Lúthien and Huan certainly bested him and sent him in retreat. But as far as his being utterly thrashed and made bodiless by force—that is, “stripped of his raiment of flesh” as a Maia—was only twice up until the early Third Age: the sinking of Númenor and at the base of Mt. Doom by Elendil and Gil-galad. Remember that Lúthien threatened to do this to him if he didn’t yield mastery of his tower. And since he did yield it, she let him go, and he simply retreated. His power wasn’t shaken and forced him to regrow it slowly again like these other instances.
So yeah, that’s the sort of thing I’m talking about here.
Okay, now I remember—I had to check on it. The question of where the wings comes up is a matter of myth even to the Gelflings. The only place I've seen it covered is in Volume 1 of the Creation Myths (Archaia Press). We're given one version of the legend, but it references a few more, meaning even they don't all agree on the origin.
These books are worth checking out, by the way. Starting with this one:
Thanks, Darrell! The next "installment," should be coming soon, too. More about Elves...
"A new retrospective exhibition featuring 40 works spanning my entire artistic career, fan and pro alike! The largest showing of my work in years. A handful of the art on exhibit is included here and represents some of the most creative work of my career."
TRANSFORMATIONS: The Art of Donato Giancola
September 6-27, 2019
Laguna College of Art & Design
@29: There is indeed an elephant in the D&D room. It's called a loxodon, and they're apparently from Ravnica, the Magic: The Gathering world, which I'm not much into but there is clearly some cool stuff coming out of there.
Any other kind of elephant in the room, I would say, is a matter of perception. Not seen—indeed, not necessarily existing—except by individual. Good thing D&D has a complex cosmology and planes can overlap and everyone can have a point of view!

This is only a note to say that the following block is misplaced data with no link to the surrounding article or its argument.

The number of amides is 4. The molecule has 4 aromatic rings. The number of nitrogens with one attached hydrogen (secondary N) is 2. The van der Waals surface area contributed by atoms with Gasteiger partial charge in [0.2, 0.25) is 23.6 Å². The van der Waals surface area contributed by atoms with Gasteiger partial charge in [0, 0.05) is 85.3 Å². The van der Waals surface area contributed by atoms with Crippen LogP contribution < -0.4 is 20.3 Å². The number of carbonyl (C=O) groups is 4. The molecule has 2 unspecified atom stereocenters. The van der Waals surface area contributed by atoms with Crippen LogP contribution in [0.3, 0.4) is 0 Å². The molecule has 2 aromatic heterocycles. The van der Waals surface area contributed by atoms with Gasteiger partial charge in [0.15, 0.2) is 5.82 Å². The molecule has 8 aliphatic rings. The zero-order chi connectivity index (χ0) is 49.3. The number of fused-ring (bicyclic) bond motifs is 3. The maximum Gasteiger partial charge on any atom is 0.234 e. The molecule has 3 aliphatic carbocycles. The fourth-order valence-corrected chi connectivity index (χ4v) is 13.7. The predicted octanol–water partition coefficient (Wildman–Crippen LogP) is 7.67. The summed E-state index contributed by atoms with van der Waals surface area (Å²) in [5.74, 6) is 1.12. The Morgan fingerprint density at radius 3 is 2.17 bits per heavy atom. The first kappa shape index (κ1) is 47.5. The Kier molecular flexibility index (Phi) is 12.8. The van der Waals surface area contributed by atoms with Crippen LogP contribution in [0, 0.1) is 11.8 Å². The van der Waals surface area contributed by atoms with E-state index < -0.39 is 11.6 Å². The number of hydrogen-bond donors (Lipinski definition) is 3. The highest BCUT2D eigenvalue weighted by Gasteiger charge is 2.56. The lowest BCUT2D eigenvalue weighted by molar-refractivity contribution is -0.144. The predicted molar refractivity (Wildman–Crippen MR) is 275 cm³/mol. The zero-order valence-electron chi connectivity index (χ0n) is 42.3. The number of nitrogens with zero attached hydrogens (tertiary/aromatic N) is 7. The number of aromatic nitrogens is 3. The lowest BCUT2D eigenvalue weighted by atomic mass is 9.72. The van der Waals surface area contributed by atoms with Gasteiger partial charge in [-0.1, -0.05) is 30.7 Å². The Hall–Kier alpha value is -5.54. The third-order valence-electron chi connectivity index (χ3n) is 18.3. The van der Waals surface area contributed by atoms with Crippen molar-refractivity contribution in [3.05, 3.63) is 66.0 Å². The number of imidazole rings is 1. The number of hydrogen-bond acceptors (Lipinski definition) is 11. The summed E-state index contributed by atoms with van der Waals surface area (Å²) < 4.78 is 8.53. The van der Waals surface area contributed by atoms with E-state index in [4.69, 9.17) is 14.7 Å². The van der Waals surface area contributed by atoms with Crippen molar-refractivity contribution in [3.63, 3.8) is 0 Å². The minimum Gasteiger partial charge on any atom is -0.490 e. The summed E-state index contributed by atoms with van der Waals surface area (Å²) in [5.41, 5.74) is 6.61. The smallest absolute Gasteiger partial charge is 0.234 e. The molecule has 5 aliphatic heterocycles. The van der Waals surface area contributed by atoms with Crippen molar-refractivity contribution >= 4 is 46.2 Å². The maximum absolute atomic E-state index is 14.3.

But seriously, this isn’t the forum for that. This is specifically about Salvatore’s Dark Elf books and not even D&D in general. Might I suggest Eberron for you? Shades of gray from the start; drow are more often neutral than evil, orcs helped save the world once, goblinoids are a full spectrum, and you can worship any god and be of any alignment. Maybe that has what you’re seeking.
@28: Thank you very much. I admit, it’s been so long, now I’m forgetting when that “torture” point of view came up in the original Icewind Dale trilogy? Incidentally, have you ever read “Dark Mirror,” the Drizzt-based story that first appeared in Realms of Valor. .
Hard to gush about all of it at once, James. :) The soundtrack is excellent. And let us at least acknowledge the use of the eternally delightful "The Pod Dance" in an episode of Stranger Things season 3...
I, for one, would want a more magical or fantastical reason for that! Thra is pure fantasy and I love it. But now I'm trying to recall if, in the comics addressed it at all. I don't think so.
I'm thinking of the wonderful series Archaia Press put out, and that storytline went REALLY far back to the beginning of Thra and led up to the arrival of the urSkeks. Only near its climax does it getting to the cracking of the Crystal and the splitting of the urSkeks. It seems like this new show, if it's using the same canon, would take place in the time after the cracking...
Funny thing about that line of Kira's. I remember finding it strange that she didn't know what writing was but she remembered, at least, that boys couldn't have wings.
Fairly sure they'll make a bigger deal out of this anatomical distinction in the new series.
Ohh, I meant to add...At my geek fantasy-themed wedding reception, our tables weren't numbered; they each bore a framed portrait of some romantic couple from a film we loved. Y'know, Arwen and Aragorn, Willow and Kiaya Ufgood, Navarre & Isabeau, Wesley and Buttercup, etc. And of course:
Hear, hear! Well said (again), Bridget.
The Dark Crystal ranks up there with Labyrinth and The Storyteller as huge influences in my life. High hopes are riding on this new incarnation.
@44, I think you’re using a more abstract or alternative definition of Avari, then.